While the wines of Cyprus are slowly unfolding their ''indigenous'' personality to the markets, many discussions have arisen concerning the regional styles of its main variety, Xynisteri.
Cover and final photo: credit Zambartas winery
According to Wine Grapes Xynisteri can be considered indigenous to the island of Cyprus, where it was first mentioned as Xinisteri in 1881 and was placed among the better quality wines of the island. Several years later, in 1893, a French ampelographer refers to Xynisteri as the best and most widespread variety. Fast forward 124 years later and Xynisteri retains both its prime position in terms of plantings and its quality perception.
Xynisteri, with its 2.410 ha, covers approximately 20% of the total plantings of Cyprus and is the most planted white variety. It is second, over all, following Mavro. It is a zesty variety full of freshness and delicacy. The name, which translates as sour in Greek, is, more or less, a euphemism, since, in reality, Xynisteri lacks acidity. Nevertheless, with a little help from higher altitudes and a little fine tuning during wine making, it manages to give balanced wines with spotless, delicate fresh fruit, in the stone fruit aromatic spectrum, complemented by herbal or floral nuances. The wineries of Kyperounda, Tsiakkas, Zambarta, Vouni Panagia and Vassiliadis Expressions produce some of the most charming examples of the variety.
But, what about regional styles? What are the differences between Xynisteris grown in the western part of Cyprus, in Paphos, vs those grown in the central part, in Krasochoria or Pitsilia? Getting under the skin of a variety and unfolding its diversity and the multiplicity of its expression always excites me.
During one of my last visits to the gorgeous island of Cyprus I had fascinating and extensive discussions about the styles of Xynisteri with key players of the Cypriot wine industry, ie. wine makers Sofoklis Vlassidis, Marcos Zambartas and Minas Mina (Kyperounda) and sommeliers George Kassianos and Vassos Manoli. The conclusions are noted below, although I plan to taste more Xynisteri in my upcoming trip, to further confirm my original impressions.
- Paphos region: Laona Akama including Kathikas village (northwest of Pafos ) is situated at 400- 650 m, is comprised mostly of limestone soils, and receives 610 mm of rain per year; the climate is temperate. The wines have a distinctive saline character possibly because of the combination of sea influence, limestone soils and high altitudes. East of Pafos lie two more subregions: the lower lying Diarizos valley west/southwest of Troodos mountain, that produces fruity and forward Xynisteri due to the alluvial deposits of the rivers, and the more complex sedimentary and igneous soils; the higher altitude vineyards of mountainous Vouni Panagias - Ambelitis (that rise up to 1144 m in steep slopes) produce more mineral and tight wines (due to the mostly clay soils in the valley, which give way to more limestone dominated soils with altitude). As a rule of thumb Paphos produces mineral and citrusy Xynisteri in Laona Akama and Vouni Ambelitis and more forward wines in Diarizos.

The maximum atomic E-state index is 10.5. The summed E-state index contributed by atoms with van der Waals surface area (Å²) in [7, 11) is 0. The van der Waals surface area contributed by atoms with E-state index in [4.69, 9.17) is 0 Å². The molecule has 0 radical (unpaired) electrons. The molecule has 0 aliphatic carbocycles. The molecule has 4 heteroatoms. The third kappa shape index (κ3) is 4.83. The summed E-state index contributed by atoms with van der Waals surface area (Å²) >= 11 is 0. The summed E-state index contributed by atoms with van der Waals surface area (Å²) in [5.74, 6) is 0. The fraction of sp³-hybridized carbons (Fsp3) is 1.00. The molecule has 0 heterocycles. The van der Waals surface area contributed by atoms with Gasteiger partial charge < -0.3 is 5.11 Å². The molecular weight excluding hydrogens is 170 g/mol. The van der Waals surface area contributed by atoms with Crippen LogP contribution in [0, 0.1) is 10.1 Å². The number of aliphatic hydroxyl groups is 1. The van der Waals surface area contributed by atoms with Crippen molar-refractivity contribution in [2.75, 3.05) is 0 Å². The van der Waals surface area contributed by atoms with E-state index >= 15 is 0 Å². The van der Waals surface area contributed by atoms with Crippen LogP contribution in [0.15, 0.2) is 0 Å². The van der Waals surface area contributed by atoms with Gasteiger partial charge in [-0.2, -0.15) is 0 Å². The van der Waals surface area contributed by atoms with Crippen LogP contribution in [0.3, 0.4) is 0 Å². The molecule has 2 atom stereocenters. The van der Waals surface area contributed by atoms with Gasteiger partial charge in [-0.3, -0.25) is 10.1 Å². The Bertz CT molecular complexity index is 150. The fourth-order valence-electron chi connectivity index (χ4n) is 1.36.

- Krasochoria : 20 villages located on the southern slopes of the Troodos mountain range. No other place in Cyprus has such a great presence of wineries. Collectively, the villages are known as ‘Krasochoria’, a name which is a compound of the two Greek words for ‘wine’ and ‘villages’ and encloses their rich winemaking tradition. They start at 600 m and rise up to 1100 m, soils are shallow composed of high percentage of gravel and limestone (pictured below at Vlassidis vineyard-600 m altitude). At Krasochoria, grassy Xynisteris are produced in a mineral and less fruity style compared to Paphos.
- Pitsilia: Rugged landscape with viticulture on the edge. 11 villages, nestling below three mountaintops – Olympus at 1,950 m, Madari at 1,600 m and Papoutsa at 1,400 m. Soils are igneous (ophiolyte) with high percentage of sand (pictured below at Kyperounda vineyards). Wines here seem to express more body, tension and minerality.
As a general comment and according to Geological Survey Department of Cyprus volcanic soils are very common in the island. Ophiolyte (types of igneous rock that are pieces of oceanic plate that have been thrusted onto the edge of continental plates) dominates the central part of the island. It appears in two regions (main mass of the Troodos mountain range and in the Limassol and Akapnou Forests south of the range). Minor outcrops appear in the Akamas peninsula and in the area of Troulloi village. It was formed in the Upper Cretaceous (90 Ma) on the Tethys sea floor, which then extended from the Pyrenees through the Alps to the Himalayas. It is regarded as the most complete, intact and studied ophiolite in the world. It is a fragment of a fully developed oceanic crust, consisting of plutonic, intrusive and volcanic rocks and chemical sediments.
Xynisteri seems to have found itself a suitable home in the arid, limestone and volcanic terroirs of the island. Higher altitudes favour the production of more tight wines while volcanic and limestone soils do seem to provide backbone, structure and energy to the wines. Terroir discussions will definitely spark more interest in the variety and may well help elevate quality to higher standards.